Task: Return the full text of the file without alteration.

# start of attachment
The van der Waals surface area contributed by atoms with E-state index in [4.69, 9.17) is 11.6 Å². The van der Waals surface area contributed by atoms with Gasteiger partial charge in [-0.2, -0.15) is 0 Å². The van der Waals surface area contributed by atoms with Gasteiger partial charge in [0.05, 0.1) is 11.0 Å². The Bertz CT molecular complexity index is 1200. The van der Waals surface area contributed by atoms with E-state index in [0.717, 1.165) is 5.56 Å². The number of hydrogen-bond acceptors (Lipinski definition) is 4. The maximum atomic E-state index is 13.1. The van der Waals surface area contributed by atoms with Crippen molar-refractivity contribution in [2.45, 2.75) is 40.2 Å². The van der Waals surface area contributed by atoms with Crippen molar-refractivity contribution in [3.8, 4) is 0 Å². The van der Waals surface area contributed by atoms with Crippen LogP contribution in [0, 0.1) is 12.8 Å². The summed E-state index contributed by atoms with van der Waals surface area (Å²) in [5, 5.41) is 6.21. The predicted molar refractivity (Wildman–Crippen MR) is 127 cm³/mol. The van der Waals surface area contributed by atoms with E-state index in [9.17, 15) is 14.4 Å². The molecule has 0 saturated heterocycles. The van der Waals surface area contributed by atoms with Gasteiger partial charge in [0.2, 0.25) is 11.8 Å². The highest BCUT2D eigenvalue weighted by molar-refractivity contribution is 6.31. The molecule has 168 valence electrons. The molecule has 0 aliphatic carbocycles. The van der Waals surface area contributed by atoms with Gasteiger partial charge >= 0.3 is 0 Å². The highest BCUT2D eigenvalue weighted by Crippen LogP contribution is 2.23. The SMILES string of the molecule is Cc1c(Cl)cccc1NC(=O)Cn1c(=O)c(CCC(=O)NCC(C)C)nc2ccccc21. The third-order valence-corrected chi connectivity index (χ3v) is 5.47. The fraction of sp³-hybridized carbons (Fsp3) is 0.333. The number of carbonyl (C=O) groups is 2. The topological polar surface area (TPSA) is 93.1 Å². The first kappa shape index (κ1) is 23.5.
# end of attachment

The van der Waals surface area contributed by atoms with E-state index in [4.69, 9.17) is 11.6 Å². The van der Waals surface area contributed by atoms with Gasteiger partial charge in [-0.2, -0.15) is 0 Å². The van der Waals surface area contributed by atoms with Gasteiger partial charge in [0.05, 0.1) is 11.0 Å². The Bertz CT molecular complexity index is 1200. The van der Waals surface area contributed by atoms with E-state index in [0.717, 1.165) is 5.56 Å². The number of hydrogen-bond acceptors (Lipinski definition) is 4. The maximum atomic E-state index is 13.1. The van der Waals surface area contributed by atoms with Crippen molar-refractivity contribution in [2.45, 2.75) is 40.2 Å². The van der Waals surface area contributed by atoms with Crippen molar-refractivity contribution in [3.8, 4) is 0 Å². The van der Waals surface area contributed by atoms with Crippen LogP contribution in [0, 0.1) is 12.8 Å². The summed E-state index contributed by atoms with van der Waals surface area (Å²) in [5, 5.41) is 6.21. The predicted molar refractivity (Wildman–Crippen MR) is 127 cm³/mol. The van der Waals surface area contributed by atoms with E-state index in [9.17, 15) is 14.4 Å². The molecule has 0 saturated heterocycles. The van der Waals surface area contributed by atoms with Gasteiger partial charge in [0.2, 0.25) is 11.8 Å². The highest BCUT2D eigenvalue weighted by molar-refractivity contribution is 6.31. The molecule has 168 valence electrons. The molecule has 0 aliphatic carbocycles. The van der Waals surface area contributed by atoms with Gasteiger partial charge >= 0.3 is 0 Å². The highest BCUT2D eigenvalue weighted by Crippen LogP contribution is 2.23. The SMILES string of the molecule is Cc1c(Cl)cccc1NC(=O)Cn1c(=O)c(CCC(=O)NCC(C)C)nc2ccccc21. The third-order valence-corrected chi connectivity index (χ3v) is 5.47. The fraction of sp³-hybridized carbons (Fsp3) is 0.333. The number of carbonyl (C=O) groups is 2. The topological polar surface area (TPSA) is 93.1 Å². The first kappa shape index (κ1) is 23.5.